making local government more ethical

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Robert Wechsler

There is one local government conflict of interest that is often ignored because it was created at the federal level by a federal statute. The statute is known as the Hatch Act of 1939 (Title 5, Subchapter III), originally known as An Act to Prevent Pernicious Political Activities (they don’t make statute names like they used to).

The Hatch Act limits the political activities...

Robert Wechsler

New York politicians are making life hard for ethical politicians. “Present yourself as ethical,” they are effectively telling them, “and everyone will be harder on you when you don’t live up to expectations. Better to create no expectations at all.”

This isn’t what the government ethics community wants to hear.

The new example of an ethical politician caught with her pants down is New York City Council Speaker Christine Quinn, as we learned from...

Robert Wechsler

One nearly untouchable aspect of government ethics is the role of parties.

This is less a problem in municipalities than at other levels of government, because most municipalities in the U.S. are nonpartisan, although parties still play a role. But many municipalities and, in some states, particularly in the Northeast, all municipalities are still partisan. And most counties are partisan, as well.

In many cases, partisanship and local government are hard to separate. That is,...

Robert Wechsler

In an upcoming book, The Rule of Law and Development, Michael Trebilcock and Ron Daniels divide developing countries into three groups (according to an article in last week’s Economist):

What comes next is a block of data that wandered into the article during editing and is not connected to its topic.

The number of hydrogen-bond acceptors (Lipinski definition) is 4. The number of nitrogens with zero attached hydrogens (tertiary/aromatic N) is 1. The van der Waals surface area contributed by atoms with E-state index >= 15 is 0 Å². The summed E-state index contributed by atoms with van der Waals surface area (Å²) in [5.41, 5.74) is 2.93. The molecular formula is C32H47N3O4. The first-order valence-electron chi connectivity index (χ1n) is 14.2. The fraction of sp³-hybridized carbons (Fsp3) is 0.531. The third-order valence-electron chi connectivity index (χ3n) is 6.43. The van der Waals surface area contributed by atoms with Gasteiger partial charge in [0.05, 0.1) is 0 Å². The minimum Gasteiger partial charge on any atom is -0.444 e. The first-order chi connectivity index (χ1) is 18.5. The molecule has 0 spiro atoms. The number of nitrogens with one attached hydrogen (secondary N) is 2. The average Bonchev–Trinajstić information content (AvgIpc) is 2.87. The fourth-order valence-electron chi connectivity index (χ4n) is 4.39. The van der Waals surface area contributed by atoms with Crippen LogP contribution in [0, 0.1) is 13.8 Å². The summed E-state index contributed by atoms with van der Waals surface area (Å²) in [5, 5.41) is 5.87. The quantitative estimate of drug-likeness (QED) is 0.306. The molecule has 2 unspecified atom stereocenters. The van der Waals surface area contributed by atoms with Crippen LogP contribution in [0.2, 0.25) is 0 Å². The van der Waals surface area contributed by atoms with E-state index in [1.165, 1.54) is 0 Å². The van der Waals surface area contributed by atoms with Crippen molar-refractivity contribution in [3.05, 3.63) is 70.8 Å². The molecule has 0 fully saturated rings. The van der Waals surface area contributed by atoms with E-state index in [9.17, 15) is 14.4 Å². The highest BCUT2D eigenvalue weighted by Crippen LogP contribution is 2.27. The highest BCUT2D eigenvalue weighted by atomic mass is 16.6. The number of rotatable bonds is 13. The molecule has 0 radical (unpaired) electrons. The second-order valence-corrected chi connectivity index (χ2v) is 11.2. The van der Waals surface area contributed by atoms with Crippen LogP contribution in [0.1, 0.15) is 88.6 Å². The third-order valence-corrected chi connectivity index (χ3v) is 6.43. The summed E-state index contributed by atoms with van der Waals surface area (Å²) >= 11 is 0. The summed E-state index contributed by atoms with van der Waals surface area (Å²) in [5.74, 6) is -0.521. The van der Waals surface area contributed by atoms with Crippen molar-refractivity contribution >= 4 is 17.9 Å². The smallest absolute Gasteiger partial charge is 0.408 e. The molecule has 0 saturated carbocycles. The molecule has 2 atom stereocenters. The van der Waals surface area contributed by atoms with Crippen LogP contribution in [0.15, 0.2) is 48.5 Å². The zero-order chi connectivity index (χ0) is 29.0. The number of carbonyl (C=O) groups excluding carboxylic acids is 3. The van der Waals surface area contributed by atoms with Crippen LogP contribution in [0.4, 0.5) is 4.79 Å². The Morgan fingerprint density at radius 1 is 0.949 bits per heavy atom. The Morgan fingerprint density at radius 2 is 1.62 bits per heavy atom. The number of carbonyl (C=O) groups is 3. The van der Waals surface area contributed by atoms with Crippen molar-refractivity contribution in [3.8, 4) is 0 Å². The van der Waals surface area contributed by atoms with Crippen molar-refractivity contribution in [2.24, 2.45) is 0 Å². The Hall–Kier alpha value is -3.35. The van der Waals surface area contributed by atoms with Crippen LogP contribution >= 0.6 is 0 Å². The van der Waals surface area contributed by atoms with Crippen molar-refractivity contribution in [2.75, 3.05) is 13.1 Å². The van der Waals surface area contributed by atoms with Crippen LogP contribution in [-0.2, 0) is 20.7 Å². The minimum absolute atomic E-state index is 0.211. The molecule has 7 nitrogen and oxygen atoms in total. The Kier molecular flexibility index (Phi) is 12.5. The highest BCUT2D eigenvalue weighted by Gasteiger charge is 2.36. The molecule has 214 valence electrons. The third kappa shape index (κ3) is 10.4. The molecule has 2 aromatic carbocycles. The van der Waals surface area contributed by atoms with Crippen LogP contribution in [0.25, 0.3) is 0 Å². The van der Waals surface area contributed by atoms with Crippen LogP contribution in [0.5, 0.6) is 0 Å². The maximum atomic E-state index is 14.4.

1. Those where politicians, lawyers, and the public all support legal reform (e.g., Central Europe after the end of communism);
2. Those where politicians support legal reform, but lawyers and the police do...

Robert Wechsler

An essential problem in many local governments is a lack of transparency. When people do not know what is happening, and access to information is very difficult, democracy is undermined in several ways. Reformers have a difficult time showing what is actually happening or preparing for public meetings and public hearings. Newspapers are dependent on what officials say. Ordinary citizens become indifferent or completely turned off when all news is of the he said-she said variety.


Robert Wechsler

The following appeared in a recent op-ed column in the Los Angeles Times by a young doctor, SreyRam Kuy. The issue was a health insurer asking doctors to report patient conditions that might be used to cancel health insurance.

“Physicians hold a trust to protect the health of our patients. We cannot abdicate this sacred trust. ... That a person would allow me to take a scalpel and slice into his...